This is an interview with Dr. Koen Levels. Dr. Levels is an assistant professor at the VU University in Amsterdam. Here is a list of all his research articles and here is a link to the article on endurance sports hydration discussed below. Here is an article ‘Hydration Guide for Swimmers’ by Kevin Iwasa-Madge.
1. Please introduce yourself to the readers (how you started in the profession, education, credentials, experience, etc.).
My name is Koen Levels. In 2014 I received my PhD degree on pacing strategies during exercise in the heat. The focus of my research is on optimizing aerobic exercise performance in conditions of extreme heat stress. At this moment, I’m employed as an assistant professor at the VU University Amsterdam, Faculty of Human Movement Sciences.
2. You recently published an article on endurance sports hydration performance. What is the theory of why hypohydration decreases aerobic exercise performance?
During exercise a substantial blood flow to the exercising muscles is needed to ensure adequate oxygen delivery and removal of waste products. However, also an increase in blood flow to the skin is needed to facilitate heat dissipation, mainly by the evaporation of sweat. When an individual is hypohydrated (= lowered body water content), blood plasma volume is reduced which leads to both cardiovascular and heat strain. This strain can ultimately result in a lower exercise intensity and thereby decrease exercise performance. This is especially true for long-lasting (aerobic) exercise, as greater cumulative strain is placed on the body.
3. What did your study look at?
In this study we investigated if drinking to the dictates of thirst during a 40-km cycling time trial in the heat can counteract the negative effects of starting hypohydrated. The participants in this study were dehydrated before starting the 40-km cycling time trial by performing light exercise for approximately 50 minutes in 30ºC.
The current guidelines of the American College of Sports Medicine(ACSM) on fluid replacement during exercise state that a fluid loss of >2% body mass should be prevented during exercise. Therefore, we also considered providing the cyclists with sufficient fluid to prevent body mass losses >2%. However, as in real-life competition thirst is the most relevant signal for drinking, we found drinking to the dictates of thirst more practically relevant to investigate.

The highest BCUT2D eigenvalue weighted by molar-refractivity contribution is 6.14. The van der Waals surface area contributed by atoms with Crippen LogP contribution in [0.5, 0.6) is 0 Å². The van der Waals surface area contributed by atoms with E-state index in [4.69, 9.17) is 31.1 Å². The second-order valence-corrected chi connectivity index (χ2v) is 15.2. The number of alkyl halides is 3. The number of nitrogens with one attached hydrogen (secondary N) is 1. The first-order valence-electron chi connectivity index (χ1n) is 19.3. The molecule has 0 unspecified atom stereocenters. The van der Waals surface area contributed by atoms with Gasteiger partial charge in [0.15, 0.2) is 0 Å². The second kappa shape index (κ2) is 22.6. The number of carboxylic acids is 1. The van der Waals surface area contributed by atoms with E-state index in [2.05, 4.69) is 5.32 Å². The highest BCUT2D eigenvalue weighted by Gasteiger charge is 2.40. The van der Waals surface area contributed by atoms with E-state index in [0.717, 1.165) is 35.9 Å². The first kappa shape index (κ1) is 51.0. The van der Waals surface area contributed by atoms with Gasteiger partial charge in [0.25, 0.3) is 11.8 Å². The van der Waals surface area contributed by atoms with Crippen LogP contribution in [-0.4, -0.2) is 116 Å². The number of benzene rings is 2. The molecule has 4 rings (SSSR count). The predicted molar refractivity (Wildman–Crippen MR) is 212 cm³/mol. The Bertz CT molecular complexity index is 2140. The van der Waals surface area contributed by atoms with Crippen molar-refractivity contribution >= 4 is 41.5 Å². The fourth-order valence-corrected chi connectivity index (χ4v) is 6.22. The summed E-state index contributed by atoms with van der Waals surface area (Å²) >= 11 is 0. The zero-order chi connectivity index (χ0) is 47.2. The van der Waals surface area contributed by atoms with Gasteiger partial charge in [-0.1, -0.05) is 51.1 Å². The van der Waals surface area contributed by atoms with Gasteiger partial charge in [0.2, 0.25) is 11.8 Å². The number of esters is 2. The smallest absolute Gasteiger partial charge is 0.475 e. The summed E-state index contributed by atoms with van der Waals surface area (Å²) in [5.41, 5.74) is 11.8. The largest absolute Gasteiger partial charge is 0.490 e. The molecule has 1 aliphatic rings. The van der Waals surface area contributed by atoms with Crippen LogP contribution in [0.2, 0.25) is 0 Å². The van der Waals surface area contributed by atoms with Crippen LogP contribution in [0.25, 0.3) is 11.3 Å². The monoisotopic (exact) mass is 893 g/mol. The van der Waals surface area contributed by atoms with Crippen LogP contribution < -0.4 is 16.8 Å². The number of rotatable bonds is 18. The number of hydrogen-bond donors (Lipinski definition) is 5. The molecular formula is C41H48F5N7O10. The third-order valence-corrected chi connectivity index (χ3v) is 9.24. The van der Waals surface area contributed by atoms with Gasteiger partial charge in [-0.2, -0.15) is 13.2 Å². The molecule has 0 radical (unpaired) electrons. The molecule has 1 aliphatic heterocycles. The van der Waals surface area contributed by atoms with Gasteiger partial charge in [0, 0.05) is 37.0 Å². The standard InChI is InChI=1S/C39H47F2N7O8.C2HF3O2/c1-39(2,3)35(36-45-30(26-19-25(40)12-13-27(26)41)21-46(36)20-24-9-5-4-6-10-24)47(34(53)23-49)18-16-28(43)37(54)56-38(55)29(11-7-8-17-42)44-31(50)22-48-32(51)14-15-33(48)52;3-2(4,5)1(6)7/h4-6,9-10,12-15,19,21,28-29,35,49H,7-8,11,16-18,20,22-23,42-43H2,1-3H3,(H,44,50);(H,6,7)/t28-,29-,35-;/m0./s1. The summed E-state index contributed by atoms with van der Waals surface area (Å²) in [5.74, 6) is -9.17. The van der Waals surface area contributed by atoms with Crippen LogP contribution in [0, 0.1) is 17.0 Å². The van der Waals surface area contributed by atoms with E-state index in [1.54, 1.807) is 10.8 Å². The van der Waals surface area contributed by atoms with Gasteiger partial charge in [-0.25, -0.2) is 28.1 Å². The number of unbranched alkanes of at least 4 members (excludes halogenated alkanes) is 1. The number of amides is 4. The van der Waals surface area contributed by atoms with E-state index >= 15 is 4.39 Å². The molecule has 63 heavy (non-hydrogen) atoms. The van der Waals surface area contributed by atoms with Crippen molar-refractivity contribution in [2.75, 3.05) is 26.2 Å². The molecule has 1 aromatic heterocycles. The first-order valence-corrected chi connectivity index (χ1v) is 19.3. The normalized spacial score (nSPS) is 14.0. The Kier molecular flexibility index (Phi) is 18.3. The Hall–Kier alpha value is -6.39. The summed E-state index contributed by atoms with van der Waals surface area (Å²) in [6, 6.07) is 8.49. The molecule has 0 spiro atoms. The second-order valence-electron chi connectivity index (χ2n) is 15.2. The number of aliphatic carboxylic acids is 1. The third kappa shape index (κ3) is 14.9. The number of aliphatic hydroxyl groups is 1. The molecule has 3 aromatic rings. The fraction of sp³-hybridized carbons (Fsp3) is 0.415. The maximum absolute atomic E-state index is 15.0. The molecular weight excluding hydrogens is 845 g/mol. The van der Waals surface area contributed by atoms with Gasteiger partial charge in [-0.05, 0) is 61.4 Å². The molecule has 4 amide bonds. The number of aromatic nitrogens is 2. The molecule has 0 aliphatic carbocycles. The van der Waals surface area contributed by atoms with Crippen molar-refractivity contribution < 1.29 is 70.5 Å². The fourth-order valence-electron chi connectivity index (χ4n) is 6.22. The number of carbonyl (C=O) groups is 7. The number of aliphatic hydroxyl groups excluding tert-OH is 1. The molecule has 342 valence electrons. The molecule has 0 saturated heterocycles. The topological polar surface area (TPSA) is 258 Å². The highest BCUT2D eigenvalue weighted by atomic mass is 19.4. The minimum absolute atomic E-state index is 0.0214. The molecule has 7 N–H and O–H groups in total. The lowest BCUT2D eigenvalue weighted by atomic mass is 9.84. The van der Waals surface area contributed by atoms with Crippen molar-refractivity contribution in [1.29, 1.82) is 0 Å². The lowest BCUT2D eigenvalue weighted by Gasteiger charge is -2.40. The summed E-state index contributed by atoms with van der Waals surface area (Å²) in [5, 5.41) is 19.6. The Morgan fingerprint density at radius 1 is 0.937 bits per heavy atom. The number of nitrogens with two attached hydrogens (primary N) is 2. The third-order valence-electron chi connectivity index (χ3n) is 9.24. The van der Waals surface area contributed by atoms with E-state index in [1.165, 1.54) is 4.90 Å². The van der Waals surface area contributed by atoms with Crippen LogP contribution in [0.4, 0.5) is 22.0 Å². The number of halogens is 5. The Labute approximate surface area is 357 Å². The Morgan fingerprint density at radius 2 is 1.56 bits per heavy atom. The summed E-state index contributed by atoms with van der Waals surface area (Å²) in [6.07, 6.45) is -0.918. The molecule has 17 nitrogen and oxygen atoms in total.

5. What were the results of your study?
The employed dehydration protocol prior to the cycling time trial in the heat resulted in mild hypohydration. Surprisingly, this mild hypohydration did not result in a reduced 40-km time trial performance. Because of this, whether or not participants drank during the time trial did not influence their performance. It appears that it is not that detrimental to performance to be mildly hypohydrated at the start of prolonged exercise in the heat as long as there is enough opportunity to dissipate heat during the exercise. In this study participants had a considerable airflow (=wind) over their body which facilitated heat loss.
6. What were the practical implications from your study?
The results from this study indicate that it is not too bad to be mildly hypohydrated during exercise as long as there is enough opportunity to dissipate heat. For outdoor sports this means that the advantages of weighing less due to mild hypohydration may even outweigh the disadvantages of a reduced body water content with regards to cardiovascular and thermoregulatory strain. The ACSM guidelines should therefore be interpreted differently based on the possibility of an individual to lose heat.
7. Do you think these results would be different for each sport, particularly swimmers?
The results will definitely be different for other sports, mainly because of differences in the amount of heat that is produced and the speed of travel and associated wind speed. In swimming, the importance of hydration status seems to be even less relevant than in other sports. The duration of swimming exercise is usually relatively short and heat is easily transferred from the body to the (cool) water. Therefore, heat can easily be dissipated and hypohydration appears to be of little effect on performance. A lower body weight might even be beneficial for performance.
8. Are there any other methods you’d recommend for measuring hydration?
Determining body weight changes is the easiest way to measure hydration. New methods are now on the market that are being advertised to measure hydration status. However most of these methods still need to be validated. One example of these methods is a device measuring concentrations of salivary proteins. However, at this moment my advise would be to measure the change in body weight during exercise and use this as a guide for future exercises of similar length and intensity. In other words, it is important to train drinking behavior.
9. What is the best endurance sports hydration strategy?
Based on scientific literature my advise would be to drink according to the sensation of thirst. If it comes to endurance performance hydration, this appears to be an adequate method to keep the performance optimal. Individuals generally become thirsty if 1% of body mass is lost. Starting with drinking at this moment appears to be sufficient to maintain performance.
10. What research or projects are you currently working on or should we look from you in the future?
At this moment we are studying the interactive effect of hypohydration and heat on endurance exercise performance. The main question that we try to answer is if severe hypohydration degrades performance to a greater extent in the heat than in thermoneutral environments. If this is true, environmental temperature should be taken into account when interpreting drinking guidelines.